Friday, March 2, 2012

Achieving Energy Independence

Mideast Oil

“We will continue to need high-energy-density fuels for years to come. But we can develop new liquid biofuels that will be direct replacements for gasoline and diesel fuel. These will be next-generation biofuels made from high-energy grasses such as miscanthus and from agricultural wastes. In 2005 the Oak Ridge National Laboratory outlined an achievable strategy (known as the "Billion Ton" study) for using biomass to replace 30 percent of our transportation fuels, and the science has advanced since then. When we have new biofuels that can be blended at any level with gasoline and that are safe for both engines and the environment, the importance of oil as a strategic resource will plummet.”
— Steven Chu, U.S. Secretary of Energy & Nobel laureate in Physics (1997),
as quoted in Energy Independence

Typical West Texas Pumpjack: These mechanical pumps are used to lift oil from a well that does not have sufficient bottom-hole pressure to allow it to flow unaided to the surface. Depending on the size of the pump, each stroke produces between 5 and 40 litres of liquid. Pumpjacks, such as this one located south of Midland. Texas, are common in oil-rich areas.
Photo Credit: Eric Kounce, 2008
Source: Wikipedia

One of the things that I think about is why we in the developed industrialized nations are still highly dependent on Mideast oil. This fits under the category of strange unexplained phenomena, with not much energy progress almost 40 years after the OPEC embargo of 1973, and more than 30 years after the Iranian Revolution of 1979. It's no secret that the Middle East remains unstable, uncertain and volatile, which makes its oil supply all the more unpredictable and vulnerable. Does it make sense that in 40 years, Western nations have still not sufficiently harnessed our combined intellectual abilities and scientific know-how to resolutely develop renewable, Green energy solutions that would give America and the West energy independence?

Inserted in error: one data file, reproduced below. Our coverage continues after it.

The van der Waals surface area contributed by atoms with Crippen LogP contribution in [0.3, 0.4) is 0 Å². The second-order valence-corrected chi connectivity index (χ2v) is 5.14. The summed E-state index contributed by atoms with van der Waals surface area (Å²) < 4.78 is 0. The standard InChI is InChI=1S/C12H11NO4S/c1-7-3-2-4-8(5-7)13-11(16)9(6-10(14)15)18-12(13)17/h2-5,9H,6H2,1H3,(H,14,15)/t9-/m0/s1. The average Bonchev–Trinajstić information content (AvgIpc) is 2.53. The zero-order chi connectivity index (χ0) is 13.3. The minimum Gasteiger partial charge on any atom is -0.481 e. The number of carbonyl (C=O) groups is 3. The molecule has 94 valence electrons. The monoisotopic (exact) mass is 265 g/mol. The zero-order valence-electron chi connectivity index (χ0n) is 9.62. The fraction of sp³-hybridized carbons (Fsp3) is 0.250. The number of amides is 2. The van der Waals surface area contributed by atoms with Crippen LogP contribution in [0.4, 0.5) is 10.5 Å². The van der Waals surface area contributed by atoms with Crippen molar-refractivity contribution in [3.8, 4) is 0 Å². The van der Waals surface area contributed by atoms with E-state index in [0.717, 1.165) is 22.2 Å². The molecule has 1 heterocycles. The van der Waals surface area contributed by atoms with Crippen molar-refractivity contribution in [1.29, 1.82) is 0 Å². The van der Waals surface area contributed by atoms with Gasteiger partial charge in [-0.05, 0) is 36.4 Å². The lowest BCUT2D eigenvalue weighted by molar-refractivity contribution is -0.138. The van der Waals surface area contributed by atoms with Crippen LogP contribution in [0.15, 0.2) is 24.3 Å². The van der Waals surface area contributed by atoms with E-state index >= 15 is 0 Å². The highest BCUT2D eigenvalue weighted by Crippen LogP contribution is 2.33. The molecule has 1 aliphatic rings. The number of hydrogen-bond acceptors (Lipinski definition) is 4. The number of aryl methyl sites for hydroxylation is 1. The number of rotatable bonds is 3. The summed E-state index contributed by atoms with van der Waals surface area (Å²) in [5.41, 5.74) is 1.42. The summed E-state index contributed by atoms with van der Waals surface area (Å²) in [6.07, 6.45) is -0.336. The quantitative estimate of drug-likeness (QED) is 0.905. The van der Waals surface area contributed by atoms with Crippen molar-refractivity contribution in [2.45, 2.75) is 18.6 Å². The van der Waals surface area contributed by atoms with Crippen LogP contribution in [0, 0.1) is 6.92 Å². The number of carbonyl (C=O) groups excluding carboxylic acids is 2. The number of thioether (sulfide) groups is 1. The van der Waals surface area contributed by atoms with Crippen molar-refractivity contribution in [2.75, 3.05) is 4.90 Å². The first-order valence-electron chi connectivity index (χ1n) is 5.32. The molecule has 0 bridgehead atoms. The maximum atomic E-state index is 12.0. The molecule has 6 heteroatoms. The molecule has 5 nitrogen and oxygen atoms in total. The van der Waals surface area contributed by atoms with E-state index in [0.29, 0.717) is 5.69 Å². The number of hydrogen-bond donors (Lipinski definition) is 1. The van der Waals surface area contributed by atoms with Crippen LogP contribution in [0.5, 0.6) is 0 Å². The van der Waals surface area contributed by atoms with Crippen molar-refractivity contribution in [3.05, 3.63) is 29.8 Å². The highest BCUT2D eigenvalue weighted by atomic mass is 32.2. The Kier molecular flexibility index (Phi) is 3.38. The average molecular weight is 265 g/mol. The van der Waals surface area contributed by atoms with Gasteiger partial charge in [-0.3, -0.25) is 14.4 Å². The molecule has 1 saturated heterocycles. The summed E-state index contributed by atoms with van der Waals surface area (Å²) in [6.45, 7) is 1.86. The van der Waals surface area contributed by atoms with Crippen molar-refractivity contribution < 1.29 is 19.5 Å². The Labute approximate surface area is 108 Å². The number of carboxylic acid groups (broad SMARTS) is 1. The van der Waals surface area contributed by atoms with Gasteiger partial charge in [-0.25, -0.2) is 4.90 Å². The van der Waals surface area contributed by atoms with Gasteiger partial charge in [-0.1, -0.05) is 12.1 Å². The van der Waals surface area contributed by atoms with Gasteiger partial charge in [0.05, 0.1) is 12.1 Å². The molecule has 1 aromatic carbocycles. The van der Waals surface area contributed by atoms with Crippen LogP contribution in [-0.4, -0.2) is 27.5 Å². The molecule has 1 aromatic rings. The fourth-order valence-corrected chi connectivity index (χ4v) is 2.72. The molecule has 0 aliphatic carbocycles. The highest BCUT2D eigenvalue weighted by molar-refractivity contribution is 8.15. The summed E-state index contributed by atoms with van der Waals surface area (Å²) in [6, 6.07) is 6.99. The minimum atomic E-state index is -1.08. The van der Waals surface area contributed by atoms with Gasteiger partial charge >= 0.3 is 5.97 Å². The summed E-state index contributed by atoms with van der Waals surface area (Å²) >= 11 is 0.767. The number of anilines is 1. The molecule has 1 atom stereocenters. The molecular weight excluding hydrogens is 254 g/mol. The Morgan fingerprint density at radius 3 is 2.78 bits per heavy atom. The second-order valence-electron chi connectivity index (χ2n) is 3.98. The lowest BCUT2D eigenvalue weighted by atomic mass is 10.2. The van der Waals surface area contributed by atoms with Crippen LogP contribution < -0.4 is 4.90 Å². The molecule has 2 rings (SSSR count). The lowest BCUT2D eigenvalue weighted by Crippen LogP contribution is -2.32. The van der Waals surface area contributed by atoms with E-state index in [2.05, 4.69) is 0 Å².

If we need reminding, there is precedent for such an initiative, one that tapped into the American desire to progress and do so in a challenging and exiting way that took in all the intellectual, mental and emotional characteristics of a nation. On May 25, 1961, U.S. President John F. Kennedy called for a 10-year plan to land a craft on the moon. America succeeded. It, the Space Race, was not only exciting, but it led to many technological advancements that we know take for granted. I was and remain a Canadian, but I followed the American accomplishments with both awe and pride. It touched all persons interested in science and technology as well as in in freedom and democracy.

Can we not have a high-profile Energy Race to develop sustainable renewable energy sources that would lessen our reliance on Mideast oil and oil in general? Think of the all the good it would do, including creating an feeling of optimism, improving the economy, and creating jobs, lots of them. It would also have the added effect of reducing the power that unstable regimes in the Middle East hold, all because they happen to be in a region that is awash in petroleum. It would also put a damper on state-sponsored terrorism. This is a national security issue, chiefly because billions of dollars a year of oil money eventually finds its way to finance international terrorism.

The oil companies can also be champions of the Energy Race, as they turn away from oil and toward renewable sources, reinventing themselves with their vast cash resources. In fact, in its January 2012 report, "BP Energy Outlook 2030", the giant petrochemical company says that the United States will be energy independent by 2030, in less than 18 years. Of course, oil is still in the equation, but it will be from domestic and reliable sources, like Canada. Still, why will it take till 2030? Can't we do it sooner?

We might need a large program like the Energy Race or Energy Challenge to unite all the interests under one banner. I know the naysayers say it can't and shouldn't be done. Even so, it's a proposition worth exploring, and if Steven Chu, the U.S. energy secretary is correct, recent developments in biofuels technology will also bolster energy independence. So, what is happening with biofuels? There seems to be little news on it. (I remember writing an article on bio-refining and biofuels in December 2006.)

As a consumer concerned about both rising energy costs and energy sustainability, I would like to hear from the energy experts why it has not been discussed more seriously in the public, notably in the mainstream media. The two chief question worth addressing are thus: How far along are we to achieving energy independence? And what is the road-map to achieving it? We need to hear some good news on the energy front.


  1. Israel is a pioneer in solar energy.

  2. Yes, that's true. But solar energy is not viable as a solution for climates where sunlight is not plentiful, even with storage cells. There is no one solution, but a Energy Challenge will harness the energies of the best minds, and wean us from Mideast oil—a welcome event for democracy.


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